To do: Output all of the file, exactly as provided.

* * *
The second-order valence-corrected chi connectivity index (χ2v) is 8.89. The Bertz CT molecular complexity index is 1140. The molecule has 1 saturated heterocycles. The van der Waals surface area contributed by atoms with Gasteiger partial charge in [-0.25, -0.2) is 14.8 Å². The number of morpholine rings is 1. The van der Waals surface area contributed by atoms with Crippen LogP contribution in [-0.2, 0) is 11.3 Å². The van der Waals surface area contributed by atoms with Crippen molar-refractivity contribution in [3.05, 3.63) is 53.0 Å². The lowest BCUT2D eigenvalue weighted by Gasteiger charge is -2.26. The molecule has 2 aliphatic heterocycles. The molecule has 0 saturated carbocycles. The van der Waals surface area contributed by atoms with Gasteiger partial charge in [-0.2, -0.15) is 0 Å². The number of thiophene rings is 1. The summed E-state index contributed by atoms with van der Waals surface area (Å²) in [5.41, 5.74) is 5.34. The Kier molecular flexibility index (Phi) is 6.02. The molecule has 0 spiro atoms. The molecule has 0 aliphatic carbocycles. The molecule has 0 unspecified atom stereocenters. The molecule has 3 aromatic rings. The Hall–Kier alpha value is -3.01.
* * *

The second-order valence-corrected chi connectivity index (χ2v) is 8.89. The Bertz CT molecular complexity index is 1140. The molecule has 1 saturated heterocycles. The van der Waals surface area contributed by atoms with Gasteiger partial charge in [-0.25, -0.2) is 14.8 Å². The number of morpholine rings is 1. The van der Waals surface area contributed by atoms with Crippen LogP contribution in [-0.2, 0) is 11.3 Å². The van der Waals surface area contributed by atoms with Crippen molar-refractivity contribution in [3.05, 3.63) is 53.0 Å². The lowest BCUT2D eigenvalue weighted by Gasteiger charge is -2.26. The molecule has 2 aliphatic heterocycles. The molecule has 0 saturated carbocycles. The van der Waals surface area contributed by atoms with Gasteiger partial charge in [-0.2, -0.15) is 0 Å². The number of thiophene rings is 1. The summed E-state index contributed by atoms with van der Waals surface area (Å²) in [5.41, 5.74) is 5.34. The Kier molecular flexibility index (Phi) is 6.02. The molecule has 0 spiro atoms. The molecule has 0 aliphatic carbocycles. The molecule has 0 unspecified atom stereocenters. The molecule has 3 aromatic rings. The Hall–Kier alpha value is -3.01.